Workspace that Works: City of London

fab lab bathtub 2 boardroom

Fab Lab at Bathtub 2 Boardroom

Of the City of London’s 10,000 small businesses, nearly one quarter – employing 80,000 workers – are located in flexible workspaces. Demand for workspace in the City is increasing as working styles at both corporate and SME levels are changing. On 30 August, Future of London led a field trip to City of London workspaces as part of our Workspace that Works programme.

Evolution of City workspaces

Sandra Jones, a consultant for Ramidus and Dataloft, has researched SME workspace on behalf of both City of London and the GLA (see below for links). City workspace diversity has increased significantly in the last five years as a result of changing work habits, economic cycles, and the property industry learning to accommodate SMEs in response to government emphasis on SME support.

City workspace rents range from £500 to £1500 per desk per month. Tenants usually take five to nine desks for an average of 18 to 24 months. These tenants include start-ups and more established SMEs, as well as corporations who use workspace for short-term projects or other business endeavours.

The three quarters of City SMEs on traditional office tenancies offer a huge market for flexible workspace growth. Property owners and landlords increasingly recognise potential to help small businesses grow and set aside floor space for flexible workspace alongside their traditional offer.

workspace evolution

Extract from Future Workstyles and Future Workplaces in the City of London

City Business Library

City Business Library offers business resources, training room hire, seminars and workshops, and workspace. CBL’s workspace is mainly used by sole traders and early stage businesses. Seminars and workshops are delivered by SMEs, often in partnership with colleges, universities, and business organisations. They’re a major draw for CBL, bringing in 68% of its users. CBL also works with other specialist libraries including the British Library and Westminster library.

Alexandra Leader, Business Engagement Manager at City Business Library, is overseeing a programme of upgrades to provide amenities that better fit small businesses needs, such as spaces for people to make calls and a more professional, business-oriented image. CBL is also expanding its online services with a business-support webchat, offering support to people who can’t get to the library. To support its growth, CBL is seeking corporate sponsors to complement funding from City of London Corporation and training-room hire.

 

Bathtub 2 Boardroom

Launched in January 2014, Bathtub 2 Boardroom operates a meanwhile space in a four-storey building due for redevelopment. CEO Paddy Willis explained that B2B focuses on businesses less than a year old with fewer than five people and ambitions for job creation. B2B itself began with a loan from Trust for London and a grant from the Capital Acceleration Programme.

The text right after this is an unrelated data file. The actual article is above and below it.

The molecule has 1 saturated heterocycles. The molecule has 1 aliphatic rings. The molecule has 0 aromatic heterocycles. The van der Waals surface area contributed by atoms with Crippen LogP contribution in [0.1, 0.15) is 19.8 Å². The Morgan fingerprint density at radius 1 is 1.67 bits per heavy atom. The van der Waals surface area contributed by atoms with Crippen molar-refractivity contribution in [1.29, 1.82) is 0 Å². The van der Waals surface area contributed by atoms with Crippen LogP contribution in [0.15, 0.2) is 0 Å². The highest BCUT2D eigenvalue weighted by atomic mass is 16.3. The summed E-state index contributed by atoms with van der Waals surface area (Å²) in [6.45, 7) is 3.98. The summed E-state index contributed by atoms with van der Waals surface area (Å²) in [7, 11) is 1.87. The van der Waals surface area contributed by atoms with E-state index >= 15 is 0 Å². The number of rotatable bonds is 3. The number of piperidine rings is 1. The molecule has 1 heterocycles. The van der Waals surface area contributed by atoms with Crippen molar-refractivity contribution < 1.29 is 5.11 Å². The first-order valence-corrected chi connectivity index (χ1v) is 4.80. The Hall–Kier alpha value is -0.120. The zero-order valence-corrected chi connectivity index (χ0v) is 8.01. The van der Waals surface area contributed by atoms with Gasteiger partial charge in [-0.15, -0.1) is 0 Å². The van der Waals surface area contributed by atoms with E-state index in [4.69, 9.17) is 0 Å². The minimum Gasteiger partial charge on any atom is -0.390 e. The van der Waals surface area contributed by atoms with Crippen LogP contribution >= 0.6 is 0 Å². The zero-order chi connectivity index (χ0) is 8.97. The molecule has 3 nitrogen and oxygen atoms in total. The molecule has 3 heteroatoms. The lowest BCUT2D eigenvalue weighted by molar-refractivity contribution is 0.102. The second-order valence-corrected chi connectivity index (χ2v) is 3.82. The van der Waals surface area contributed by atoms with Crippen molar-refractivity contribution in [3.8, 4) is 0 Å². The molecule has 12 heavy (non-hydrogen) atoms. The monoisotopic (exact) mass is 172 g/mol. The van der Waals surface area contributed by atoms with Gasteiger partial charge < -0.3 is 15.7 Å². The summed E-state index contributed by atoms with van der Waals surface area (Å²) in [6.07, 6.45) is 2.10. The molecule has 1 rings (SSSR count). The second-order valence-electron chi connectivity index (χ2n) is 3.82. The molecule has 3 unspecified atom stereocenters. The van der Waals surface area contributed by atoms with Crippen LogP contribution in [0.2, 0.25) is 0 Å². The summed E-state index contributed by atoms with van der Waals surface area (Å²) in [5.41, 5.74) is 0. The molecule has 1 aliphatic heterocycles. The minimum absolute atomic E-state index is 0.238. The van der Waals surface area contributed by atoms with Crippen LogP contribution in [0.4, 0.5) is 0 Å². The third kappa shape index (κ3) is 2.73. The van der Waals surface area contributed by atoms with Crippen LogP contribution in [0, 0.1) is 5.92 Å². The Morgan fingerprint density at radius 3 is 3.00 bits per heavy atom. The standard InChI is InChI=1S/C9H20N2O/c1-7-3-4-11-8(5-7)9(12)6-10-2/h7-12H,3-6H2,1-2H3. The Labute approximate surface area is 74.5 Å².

B2B tenants come from a wide range of sectors, including tech, fashion, recruitment and food. They receive a two year membership with dedicated desks or hotdesk spaces rented on a monthly basis. After two years, larger businesses either move to more suitable workspaces or to a stepped rent arrangement, which subsidises rent for new members.

For business support, B2B provides seminars, ‘tub talks’ hosted by the Escape School and led by experienced entrepreneurs, lunch sessions with experts (e.g. PR, sales skills, intellectual property) and events to showcase businesses to investors. Businesses, schools and the public can also make use of Fab Lab, a manufacturing and prototyping space in B2B’s basement. At the community level, B2B and the Prince’s Trust run a bursary programme helping individuals back into employment or with skills and training.

Innovation Warehouse

Matching startups with investors is the focus of Innovation Warehouse, which launched in 2011. IW tenants are early stage digital technology businesses that already have seed funding and show strong potential for growth and job creation. Managing Director and Co-Founder Ami Shpiro estimates that the top 10 companies that have gone through IW have created around 500 jobs.

Rents vary depending on a tenant’s stage of growth, with more established tenants subsidising newer ones. IW’s workspace offers hotdesk space for newer businesses, dedicated desk space for established businesses and meeting rooms. For business support, tenants can attend workshops and receive mentoring to help them become ready for investment. Investors are introduced to investment-ready tenants so they can get to know each other before making an investment, which tends to range from £150k-£500k.

innovation warehouse

Other organisations

  • The City of London runs the City Property Advisory Team, which helps businesses moving to the city find appropriate office space.
  • The City Property Association represents 170 property-owner and developer members in the City and its fringes. Charles Begley, Executive Director, explained that the CPA hosts events and seminars for members in addition to investing in research to guide small business policy and growth in the city.

Sandra’s research for City of London

Sandra’s research for the GLA

This programme is kindly supported by:
Pollard Thomas Edwards logo              Haringey logo